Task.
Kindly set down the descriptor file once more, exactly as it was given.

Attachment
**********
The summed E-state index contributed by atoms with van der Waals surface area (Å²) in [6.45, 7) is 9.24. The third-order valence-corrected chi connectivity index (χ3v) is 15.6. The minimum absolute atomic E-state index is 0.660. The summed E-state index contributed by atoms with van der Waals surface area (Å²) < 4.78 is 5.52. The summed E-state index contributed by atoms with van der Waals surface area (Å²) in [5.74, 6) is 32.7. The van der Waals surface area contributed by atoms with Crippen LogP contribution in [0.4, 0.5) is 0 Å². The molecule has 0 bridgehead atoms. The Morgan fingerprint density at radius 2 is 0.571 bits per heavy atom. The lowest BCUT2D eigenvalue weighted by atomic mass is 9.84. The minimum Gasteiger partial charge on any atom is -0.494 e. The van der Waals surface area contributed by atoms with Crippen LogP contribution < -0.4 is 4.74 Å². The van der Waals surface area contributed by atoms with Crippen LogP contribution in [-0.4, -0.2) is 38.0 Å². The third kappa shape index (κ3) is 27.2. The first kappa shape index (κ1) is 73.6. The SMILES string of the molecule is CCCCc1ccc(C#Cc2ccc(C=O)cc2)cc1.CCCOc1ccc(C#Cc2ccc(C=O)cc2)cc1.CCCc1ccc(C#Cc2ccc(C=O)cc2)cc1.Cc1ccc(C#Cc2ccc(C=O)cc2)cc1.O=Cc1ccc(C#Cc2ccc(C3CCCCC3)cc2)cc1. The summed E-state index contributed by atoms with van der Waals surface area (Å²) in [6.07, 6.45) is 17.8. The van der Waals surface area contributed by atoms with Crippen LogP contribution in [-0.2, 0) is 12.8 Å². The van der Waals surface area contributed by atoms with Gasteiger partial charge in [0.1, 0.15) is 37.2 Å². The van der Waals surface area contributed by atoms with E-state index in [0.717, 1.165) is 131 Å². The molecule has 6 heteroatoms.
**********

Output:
The summed E-state index contributed by atoms with van der Waals surface area (Å²) in [6.45, 7) is 9.24. The third-order valence-corrected chi connectivity index (χ3v) is 15.6. The minimum absolute atomic E-state index is 0.660. The summed E-state index contributed by atoms with van der Waals surface area (Å²) < 4.78 is 5.52. The summed E-state index contributed by atoms with van der Waals surface area (Å²) in [5.74, 6) is 32.7. The van der Waals surface area contributed by atoms with Crippen LogP contribution in [0.4, 0.5) is 0 Å². The molecule has 0 bridgehead atoms. The Morgan fingerprint density at radius 2 is 0.571 bits per heavy atom. The lowest BCUT2D eigenvalue weighted by atomic mass is 9.84. The minimum Gasteiger partial charge on any atom is -0.494 e. The van der Waals surface area contributed by atoms with Crippen LogP contribution < -0.4 is 4.74 Å². The van der Waals surface area contributed by atoms with Crippen LogP contribution in [-0.4, -0.2) is 38.0 Å². The third kappa shape index (κ3) is 27.2. The first kappa shape index (κ1) is 73.6. The SMILES string of the molecule is CCCCc1ccc(C#Cc2ccc(C=O)cc2)cc1.CCCOc1ccc(C#Cc2ccc(C=O)cc2)cc1.CCCc1ccc(C#Cc2ccc(C=O)cc2)cc1.Cc1ccc(C#Cc2ccc(C=O)cc2)cc1.O=Cc1ccc(C#Cc2ccc(C3CCCCC3)cc2)cc1. The summed E-state index contributed by atoms with van der Waals surface area (Å²) in [6.07, 6.45) is 17.8. The van der Waals surface area contributed by atoms with Crippen LogP contribution in [-0.2, 0) is 12.8 Å². The van der Waals surface area contributed by atoms with Gasteiger partial charge in [0.1, 0.15) is 37.2 Å². The van der Waals surface area contributed by atoms with E-state index in [0.717, 1.165) is 131 Å². The molecule has 6 heteroatoms.